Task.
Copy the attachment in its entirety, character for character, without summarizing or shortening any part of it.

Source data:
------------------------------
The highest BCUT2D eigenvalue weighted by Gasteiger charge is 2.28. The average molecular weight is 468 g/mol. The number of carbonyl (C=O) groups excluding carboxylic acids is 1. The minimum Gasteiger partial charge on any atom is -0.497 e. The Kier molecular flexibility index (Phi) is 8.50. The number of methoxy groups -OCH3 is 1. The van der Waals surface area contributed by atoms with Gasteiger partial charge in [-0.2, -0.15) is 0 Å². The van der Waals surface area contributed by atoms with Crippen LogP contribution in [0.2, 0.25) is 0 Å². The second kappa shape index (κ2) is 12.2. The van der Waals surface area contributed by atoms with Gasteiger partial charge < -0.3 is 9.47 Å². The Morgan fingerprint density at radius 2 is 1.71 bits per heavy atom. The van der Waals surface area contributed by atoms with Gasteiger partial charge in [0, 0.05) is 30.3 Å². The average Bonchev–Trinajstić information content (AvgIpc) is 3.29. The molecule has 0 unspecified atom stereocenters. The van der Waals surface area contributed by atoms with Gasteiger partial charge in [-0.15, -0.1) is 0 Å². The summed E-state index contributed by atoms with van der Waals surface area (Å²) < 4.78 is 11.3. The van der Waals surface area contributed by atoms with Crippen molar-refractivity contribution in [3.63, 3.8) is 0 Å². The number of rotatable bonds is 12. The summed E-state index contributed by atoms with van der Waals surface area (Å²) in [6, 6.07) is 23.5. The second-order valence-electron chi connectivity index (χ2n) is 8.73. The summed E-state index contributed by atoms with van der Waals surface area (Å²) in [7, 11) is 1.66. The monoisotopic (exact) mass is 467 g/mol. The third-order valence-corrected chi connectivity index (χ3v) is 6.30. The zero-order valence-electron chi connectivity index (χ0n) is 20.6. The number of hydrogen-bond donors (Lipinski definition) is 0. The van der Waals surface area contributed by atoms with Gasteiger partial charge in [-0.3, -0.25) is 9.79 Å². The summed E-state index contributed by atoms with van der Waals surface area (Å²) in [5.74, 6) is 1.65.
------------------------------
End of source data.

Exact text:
The highest BCUT2D eigenvalue weighted by Gasteiger charge is 2.28. The average molecular weight is 468 g/mol. The number of carbonyl (C=O) groups excluding carboxylic acids is 1. The minimum Gasteiger partial charge on any atom is -0.497 e. The Kier molecular flexibility index (Phi) is 8.50. The number of methoxy groups -OCH3 is 1. The van der Waals surface area contributed by atoms with Gasteiger partial charge in [-0.2, -0.15) is 0 Å². The van der Waals surface area contributed by atoms with Crippen LogP contribution in [0.2, 0.25) is 0 Å². The second kappa shape index (κ2) is 12.2. The van der Waals surface area contributed by atoms with Gasteiger partial charge < -0.3 is 9.47 Å². The Morgan fingerprint density at radius 2 is 1.71 bits per heavy atom. The van der Waals surface area contributed by atoms with Gasteiger partial charge in [0, 0.05) is 30.3 Å². The average Bonchev–Trinajstić information content (AvgIpc) is 3.29. The molecule has 0 unspecified atom stereocenters. The van der Waals surface area contributed by atoms with Gasteiger partial charge in [-0.15, -0.1) is 0 Å². The summed E-state index contributed by atoms with van der Waals surface area (Å²) < 4.78 is 11.3. The van der Waals surface area contributed by atoms with Crippen molar-refractivity contribution in [3.63, 3.8) is 0 Å². The number of rotatable bonds is 12. The summed E-state index contributed by atoms with van der Waals surface area (Å²) in [6, 6.07) is 23.5. The second-order valence-electron chi connectivity index (χ2n) is 8.73. The summed E-state index contributed by atoms with van der Waals surface area (Å²) in [7, 11) is 1.66. The monoisotopic (exact) mass is 467 g/mol. The third-order valence-corrected chi connectivity index (χ3v) is 6.30. The zero-order valence-electron chi connectivity index (χ0n) is 20.6. The number of hydrogen-bond donors (Lipinski definition) is 0. The van der Waals surface area contributed by atoms with Gasteiger partial charge in [-0.3, -0.25) is 9.79 Å². The summed E-state index contributed by atoms with van der Waals surface area (Å²) in [5.74, 6) is 1.65.